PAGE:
Wednesday, October 04, 2006 3:40 AM
  • Re:RC1 docs

    I believe the docs will cover this much better when we ship.

     

    Re: putting [ServiceContract] attribute on a callback contract

    Yes, [ServiceContract] will be ignored when being referenced from another [SC]'s CallbackContract.  But you can indeed still put it there if the CC is also an SC.  Thus is it possible to model two servers that talk to each other:

    [ServiceContract(CallbackContract=typeof(IPong)] interface IPing { ... }
    [ServiceContract(CallbackContract=typeof(IPing)] interface IPong { ... }

    or even fold these into a single contract (PeerChannel does this a bit):

    [ServiceContract(CallbackContract=typeof(ISelf)] interface ISelf { ... }

     

    Re: why is it this way?

    We struggled with the tension of finding a programming model that was easy to understand, and one that 'worked' without unexpected consequences.  There are lots of unusual edge cases that come about about as a result of multiple inheritance which cause problems with many of the 'simple' approaches.  Here's one example.  Suppose you have

    [ServiceContract(Namespace="foo", CallbackContract=typeof(IBaseCB))]
    interface IBaseC { ... }

    interface IBaseCB : IBaseBaseCB { ... }

    interface IBaseBaseCB { [OperationContract] void F(); }

    Now if I create an endpoint of type IBaseC and allow reflection to walk up both hierarchies, I'll end up with a callback operation F() in the contract whose namespace is "foo".

    Now suppose I write

    [ServiceContract(Namespace="bar", CallbackContract=typeof(IBaseBaseCB))]
    interface IOther { ... }

    An endpoint of IOther has callback operation F() in namespace "bar".  Now suppose I do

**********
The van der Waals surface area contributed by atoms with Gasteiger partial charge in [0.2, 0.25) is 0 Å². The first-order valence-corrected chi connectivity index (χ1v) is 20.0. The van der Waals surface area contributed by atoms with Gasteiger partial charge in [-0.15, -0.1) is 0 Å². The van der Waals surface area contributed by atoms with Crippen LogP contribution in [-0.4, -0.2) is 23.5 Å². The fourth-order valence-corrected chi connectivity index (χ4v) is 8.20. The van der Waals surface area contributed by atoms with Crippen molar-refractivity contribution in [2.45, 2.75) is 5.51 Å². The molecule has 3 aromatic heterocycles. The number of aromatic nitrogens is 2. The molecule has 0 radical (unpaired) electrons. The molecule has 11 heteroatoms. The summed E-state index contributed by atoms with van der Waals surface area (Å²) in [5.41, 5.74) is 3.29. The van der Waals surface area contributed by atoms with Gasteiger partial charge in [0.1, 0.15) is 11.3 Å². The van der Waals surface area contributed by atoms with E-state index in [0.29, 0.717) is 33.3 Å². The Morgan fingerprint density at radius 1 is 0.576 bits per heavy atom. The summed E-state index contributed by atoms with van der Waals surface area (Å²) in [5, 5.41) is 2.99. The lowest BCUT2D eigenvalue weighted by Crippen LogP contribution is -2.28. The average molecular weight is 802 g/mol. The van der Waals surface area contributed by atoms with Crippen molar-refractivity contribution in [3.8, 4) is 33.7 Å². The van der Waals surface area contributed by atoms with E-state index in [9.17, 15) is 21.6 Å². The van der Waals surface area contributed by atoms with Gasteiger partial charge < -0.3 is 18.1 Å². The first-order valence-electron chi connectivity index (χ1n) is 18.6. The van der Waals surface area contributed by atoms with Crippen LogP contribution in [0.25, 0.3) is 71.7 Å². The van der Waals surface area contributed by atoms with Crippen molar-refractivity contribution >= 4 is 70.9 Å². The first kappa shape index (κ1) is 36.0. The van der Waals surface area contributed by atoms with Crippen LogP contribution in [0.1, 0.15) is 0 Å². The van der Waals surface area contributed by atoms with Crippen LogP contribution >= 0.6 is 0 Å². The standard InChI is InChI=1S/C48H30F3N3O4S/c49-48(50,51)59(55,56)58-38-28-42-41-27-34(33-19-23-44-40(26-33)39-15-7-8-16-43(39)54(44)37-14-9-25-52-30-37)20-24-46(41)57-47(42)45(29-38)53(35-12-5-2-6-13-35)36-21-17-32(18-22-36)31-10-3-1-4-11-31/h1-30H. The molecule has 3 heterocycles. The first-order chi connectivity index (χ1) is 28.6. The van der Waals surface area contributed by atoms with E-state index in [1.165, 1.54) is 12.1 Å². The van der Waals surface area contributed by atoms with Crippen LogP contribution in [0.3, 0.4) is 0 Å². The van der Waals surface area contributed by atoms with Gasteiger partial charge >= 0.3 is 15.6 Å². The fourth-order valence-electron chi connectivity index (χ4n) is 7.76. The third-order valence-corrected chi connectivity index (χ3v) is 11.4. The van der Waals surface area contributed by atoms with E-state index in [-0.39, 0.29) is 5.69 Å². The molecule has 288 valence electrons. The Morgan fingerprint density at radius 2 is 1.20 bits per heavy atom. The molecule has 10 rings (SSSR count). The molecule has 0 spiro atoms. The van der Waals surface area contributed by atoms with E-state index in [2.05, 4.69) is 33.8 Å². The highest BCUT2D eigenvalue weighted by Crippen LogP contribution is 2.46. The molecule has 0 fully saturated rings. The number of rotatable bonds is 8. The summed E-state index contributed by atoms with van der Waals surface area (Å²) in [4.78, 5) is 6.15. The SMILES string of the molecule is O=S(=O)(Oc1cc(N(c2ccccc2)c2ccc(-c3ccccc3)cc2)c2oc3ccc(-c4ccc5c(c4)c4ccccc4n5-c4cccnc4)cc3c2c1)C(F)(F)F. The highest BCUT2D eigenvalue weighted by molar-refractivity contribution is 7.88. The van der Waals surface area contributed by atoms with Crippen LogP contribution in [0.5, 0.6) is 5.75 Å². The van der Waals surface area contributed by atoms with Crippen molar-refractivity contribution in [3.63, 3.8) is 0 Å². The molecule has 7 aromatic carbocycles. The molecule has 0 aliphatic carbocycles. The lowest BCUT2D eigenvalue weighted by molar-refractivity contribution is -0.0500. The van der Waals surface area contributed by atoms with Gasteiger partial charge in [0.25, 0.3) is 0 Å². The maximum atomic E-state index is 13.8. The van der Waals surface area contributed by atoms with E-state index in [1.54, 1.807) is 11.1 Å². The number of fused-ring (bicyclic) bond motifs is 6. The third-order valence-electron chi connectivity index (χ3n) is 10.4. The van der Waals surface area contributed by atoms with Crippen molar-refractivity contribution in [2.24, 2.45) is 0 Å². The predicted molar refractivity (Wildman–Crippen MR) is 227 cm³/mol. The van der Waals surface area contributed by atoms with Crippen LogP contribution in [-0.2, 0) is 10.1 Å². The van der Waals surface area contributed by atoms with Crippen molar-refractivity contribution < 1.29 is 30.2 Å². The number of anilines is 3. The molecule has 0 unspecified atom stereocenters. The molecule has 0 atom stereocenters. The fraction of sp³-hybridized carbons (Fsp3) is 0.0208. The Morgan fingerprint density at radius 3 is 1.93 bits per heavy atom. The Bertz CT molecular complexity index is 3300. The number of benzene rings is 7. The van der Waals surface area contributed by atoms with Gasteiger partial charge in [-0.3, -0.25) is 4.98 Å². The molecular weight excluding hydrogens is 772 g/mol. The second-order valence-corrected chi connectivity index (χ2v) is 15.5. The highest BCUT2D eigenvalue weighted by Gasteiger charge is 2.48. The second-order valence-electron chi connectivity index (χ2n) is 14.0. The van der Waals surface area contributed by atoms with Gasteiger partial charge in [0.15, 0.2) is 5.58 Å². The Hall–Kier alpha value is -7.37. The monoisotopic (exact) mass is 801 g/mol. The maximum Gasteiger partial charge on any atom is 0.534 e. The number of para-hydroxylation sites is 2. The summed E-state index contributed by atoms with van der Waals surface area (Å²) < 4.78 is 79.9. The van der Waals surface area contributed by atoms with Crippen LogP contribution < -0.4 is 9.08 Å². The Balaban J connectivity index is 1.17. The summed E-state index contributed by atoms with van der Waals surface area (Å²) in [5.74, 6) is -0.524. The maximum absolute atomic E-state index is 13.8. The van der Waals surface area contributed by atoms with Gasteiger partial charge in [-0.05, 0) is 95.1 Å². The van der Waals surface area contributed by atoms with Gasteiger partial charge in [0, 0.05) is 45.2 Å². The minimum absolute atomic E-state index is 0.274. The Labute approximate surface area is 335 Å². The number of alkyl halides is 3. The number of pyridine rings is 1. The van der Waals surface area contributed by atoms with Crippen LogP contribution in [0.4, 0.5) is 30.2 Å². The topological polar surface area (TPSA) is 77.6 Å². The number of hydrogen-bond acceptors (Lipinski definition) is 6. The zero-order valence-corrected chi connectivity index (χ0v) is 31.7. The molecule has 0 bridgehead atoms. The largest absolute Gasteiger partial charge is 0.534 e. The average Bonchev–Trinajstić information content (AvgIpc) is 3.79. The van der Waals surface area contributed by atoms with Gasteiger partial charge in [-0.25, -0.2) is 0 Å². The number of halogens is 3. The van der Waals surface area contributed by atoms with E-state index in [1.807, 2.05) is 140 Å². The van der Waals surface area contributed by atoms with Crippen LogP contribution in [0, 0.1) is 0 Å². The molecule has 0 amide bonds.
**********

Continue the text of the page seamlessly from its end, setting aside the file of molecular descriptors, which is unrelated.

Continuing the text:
interface IDerivedCB : IBaseCB { ...}

    [ServiceContract(CallbackContract=typeof(IDerivedCB))]
    interface IDerivedC : IBaseC, IOther { ... }

    What is the namespace of operation F() of an endpoint of type IDerivedC?  There's no good solution; with IBaseC and IOther one has created contracts which cannot reasonably be composed together.

    In order to try to avoid most of these weird edge cases, we tried to keep the model very constrained and simple.  In general, when working with duplex contracts, it is good to always define and refine the ServiceContract and CallbackContract interfaces together; think of them as a single entity that happens to be spread across two CLR interfaces.  The [SC] is the "authoritative" interface when it comes to getting info from attributes and walking the inheritance hierarchy, while the CC is just an auxiliary interface attached to a particular SC.

    Wednesday, October 04, 2006 4:34 PM

All replies

  •  

    Yes, i see the same problem and looks like a limitation to me.

    An exception of type 'System.NotSupportedException' occurred in mscorlib.dll but was not handled in user code

    Additional information: Callback method DemandStatusA is not supported, this can happen if the method is not marked with OperationContractAttribute or if its interface type is not the target of the ServiceContractAttribute's CallbackContract.

    Monday, October 02, 2006 6:53 PM